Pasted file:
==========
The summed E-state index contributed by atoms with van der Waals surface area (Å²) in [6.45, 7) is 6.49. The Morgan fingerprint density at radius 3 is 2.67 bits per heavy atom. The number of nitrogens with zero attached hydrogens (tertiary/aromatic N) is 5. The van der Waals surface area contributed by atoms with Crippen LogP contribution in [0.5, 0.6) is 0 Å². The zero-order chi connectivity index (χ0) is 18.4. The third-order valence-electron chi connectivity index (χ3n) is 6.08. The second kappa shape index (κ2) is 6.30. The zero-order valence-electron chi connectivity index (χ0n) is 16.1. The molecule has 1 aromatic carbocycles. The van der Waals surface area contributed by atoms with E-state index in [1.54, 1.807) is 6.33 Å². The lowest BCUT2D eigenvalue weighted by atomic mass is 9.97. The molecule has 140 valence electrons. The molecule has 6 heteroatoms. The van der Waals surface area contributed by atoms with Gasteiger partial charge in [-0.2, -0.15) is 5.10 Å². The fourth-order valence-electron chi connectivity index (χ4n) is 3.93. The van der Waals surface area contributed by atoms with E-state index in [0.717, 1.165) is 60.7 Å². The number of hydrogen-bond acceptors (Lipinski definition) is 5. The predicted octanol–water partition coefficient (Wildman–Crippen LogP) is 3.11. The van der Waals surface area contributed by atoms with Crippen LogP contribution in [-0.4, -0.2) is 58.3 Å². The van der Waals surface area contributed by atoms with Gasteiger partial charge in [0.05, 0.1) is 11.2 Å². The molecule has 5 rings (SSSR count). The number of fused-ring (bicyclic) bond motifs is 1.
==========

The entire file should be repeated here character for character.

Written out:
The summed E-state index contributed by atoms with van der Waals surface area (Å²) in [6.45, 7) is 6.49. The Morgan fingerprint density at radius 3 is 2.67 bits per heavy atom. The number of nitrogens with zero attached hydrogens (tertiary/aromatic N) is 5. The van der Waals surface area contributed by atoms with Crippen LogP contribution in [0.5, 0.6) is 0 Å². The zero-order chi connectivity index (χ0) is 18.4. The third-order valence-electron chi connectivity index (χ3n) is 6.08. The second kappa shape index (κ2) is 6.30. The zero-order valence-electron chi connectivity index (χ0n) is 16.1. The molecule has 1 aromatic carbocycles. The van der Waals surface area contributed by atoms with E-state index in [1.54, 1.807) is 6.33 Å². The lowest BCUT2D eigenvalue weighted by atomic mass is 9.97. The molecule has 140 valence electrons. The molecule has 6 heteroatoms. The van der Waals surface area contributed by atoms with Gasteiger partial charge in [-0.2, -0.15) is 5.10 Å². The fourth-order valence-electron chi connectivity index (χ4n) is 3.93. The van der Waals surface area contributed by atoms with E-state index in [0.717, 1.165) is 60.7 Å². The number of hydrogen-bond acceptors (Lipinski definition) is 5. The predicted octanol–water partition coefficient (Wildman–Crippen LogP) is 3.11. The van der Waals surface area contributed by atoms with Crippen LogP contribution in [-0.4, -0.2) is 58.3 Å². The van der Waals surface area contributed by atoms with Gasteiger partial charge in [0.05, 0.1) is 11.2 Å². The molecule has 5 rings (SSSR count). The number of fused-ring (bicyclic) bond motifs is 1.